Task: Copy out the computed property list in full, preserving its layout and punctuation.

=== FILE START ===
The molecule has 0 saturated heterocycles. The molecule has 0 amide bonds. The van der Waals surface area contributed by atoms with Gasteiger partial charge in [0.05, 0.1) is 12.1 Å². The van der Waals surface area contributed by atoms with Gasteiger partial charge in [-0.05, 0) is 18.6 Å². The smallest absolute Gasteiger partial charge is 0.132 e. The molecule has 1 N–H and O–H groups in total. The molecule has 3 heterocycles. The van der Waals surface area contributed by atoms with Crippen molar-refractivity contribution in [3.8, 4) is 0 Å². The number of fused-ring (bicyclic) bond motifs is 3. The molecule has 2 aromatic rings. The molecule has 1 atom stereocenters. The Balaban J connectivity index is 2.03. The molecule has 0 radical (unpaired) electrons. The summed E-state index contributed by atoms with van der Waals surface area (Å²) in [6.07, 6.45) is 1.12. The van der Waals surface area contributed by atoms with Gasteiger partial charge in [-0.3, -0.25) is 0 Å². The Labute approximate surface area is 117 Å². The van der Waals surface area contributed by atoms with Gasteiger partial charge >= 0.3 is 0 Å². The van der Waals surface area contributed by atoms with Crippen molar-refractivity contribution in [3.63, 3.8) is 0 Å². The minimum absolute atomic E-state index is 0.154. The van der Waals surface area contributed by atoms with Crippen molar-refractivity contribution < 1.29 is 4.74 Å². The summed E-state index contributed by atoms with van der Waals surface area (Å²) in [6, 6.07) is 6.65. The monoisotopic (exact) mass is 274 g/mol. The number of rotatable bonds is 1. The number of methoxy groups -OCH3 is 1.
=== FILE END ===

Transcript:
The molecule has 0 saturated heterocycles. The molecule has 0 amide bonds. The van der Waals surface area contributed by atoms with Gasteiger partial charge in [0.05, 0.1) is 12.1 Å². The van der Waals surface area contributed by atoms with Gasteiger partial charge in [-0.05, 0) is 18.6 Å². The smallest absolute Gasteiger partial charge is 0.132 e. The molecule has 1 N–H and O–H groups in total. The molecule has 3 heterocycles. The van der Waals surface area contributed by atoms with Crippen molar-refractivity contribution in [3.8, 4) is 0 Å². The number of fused-ring (bicyclic) bond motifs is 3. The molecule has 2 aromatic rings. The molecule has 1 atom stereocenters. The Balaban J connectivity index is 2.03. The molecule has 0 radical (unpaired) electrons. The summed E-state index contributed by atoms with van der Waals surface area (Å²) in [6.07, 6.45) is 1.12. The van der Waals surface area contributed by atoms with Gasteiger partial charge in [-0.3, -0.25) is 0 Å². The Labute approximate surface area is 117 Å². The van der Waals surface area contributed by atoms with Gasteiger partial charge >= 0.3 is 0 Å². The van der Waals surface area contributed by atoms with Crippen molar-refractivity contribution in [3.63, 3.8) is 0 Å². The minimum absolute atomic E-state index is 0.154. The van der Waals surface area contributed by atoms with Crippen molar-refractivity contribution < 1.29 is 4.74 Å². The summed E-state index contributed by atoms with van der Waals surface area (Å²) in [6, 6.07) is 6.65. The monoisotopic (exact) mass is 274 g/mol. The number of rotatable bonds is 1. The number of methoxy groups -OCH3 is 1.